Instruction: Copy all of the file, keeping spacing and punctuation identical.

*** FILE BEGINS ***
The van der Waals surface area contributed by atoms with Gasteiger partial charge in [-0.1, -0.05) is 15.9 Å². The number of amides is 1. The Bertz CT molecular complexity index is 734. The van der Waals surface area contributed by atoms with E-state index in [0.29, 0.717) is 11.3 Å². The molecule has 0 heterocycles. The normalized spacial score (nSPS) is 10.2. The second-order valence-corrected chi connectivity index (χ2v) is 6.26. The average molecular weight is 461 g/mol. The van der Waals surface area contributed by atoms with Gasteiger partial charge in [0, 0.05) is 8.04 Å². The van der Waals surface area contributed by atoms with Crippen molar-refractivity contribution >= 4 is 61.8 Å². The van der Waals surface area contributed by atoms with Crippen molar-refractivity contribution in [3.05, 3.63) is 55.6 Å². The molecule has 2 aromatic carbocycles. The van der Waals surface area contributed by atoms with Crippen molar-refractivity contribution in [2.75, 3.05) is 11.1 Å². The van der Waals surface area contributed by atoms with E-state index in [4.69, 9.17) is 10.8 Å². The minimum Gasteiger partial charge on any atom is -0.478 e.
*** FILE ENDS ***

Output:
The van der Waals surface area contributed by atoms with Gasteiger partial charge in [-0.1, -0.05) is 15.9 Å². The number of amides is 1. The Bertz CT molecular complexity index is 734. The van der Waals surface area contributed by atoms with E-state index in [0.29, 0.717) is 11.3 Å². The molecule has 0 heterocycles. The normalized spacial score (nSPS) is 10.2. The second-order valence-corrected chi connectivity index (χ2v) is 6.26. The average molecular weight is 461 g/mol. The van der Waals surface area contributed by atoms with Gasteiger partial charge in [0, 0.05) is 8.04 Å². The van der Waals surface area contributed by atoms with Crippen molar-refractivity contribution >= 4 is 61.8 Å². The van der Waals surface area contributed by atoms with Crippen molar-refractivity contribution in [3.05, 3.63) is 55.6 Å². The molecule has 2 aromatic carbocycles. The van der Waals surface area contributed by atoms with Crippen molar-refractivity contribution in [2.75, 3.05) is 11.1 Å². The van der Waals surface area contributed by atoms with E-state index in [4.69, 9.17) is 10.8 Å². The minimum Gasteiger partial charge on any atom is -0.478 e.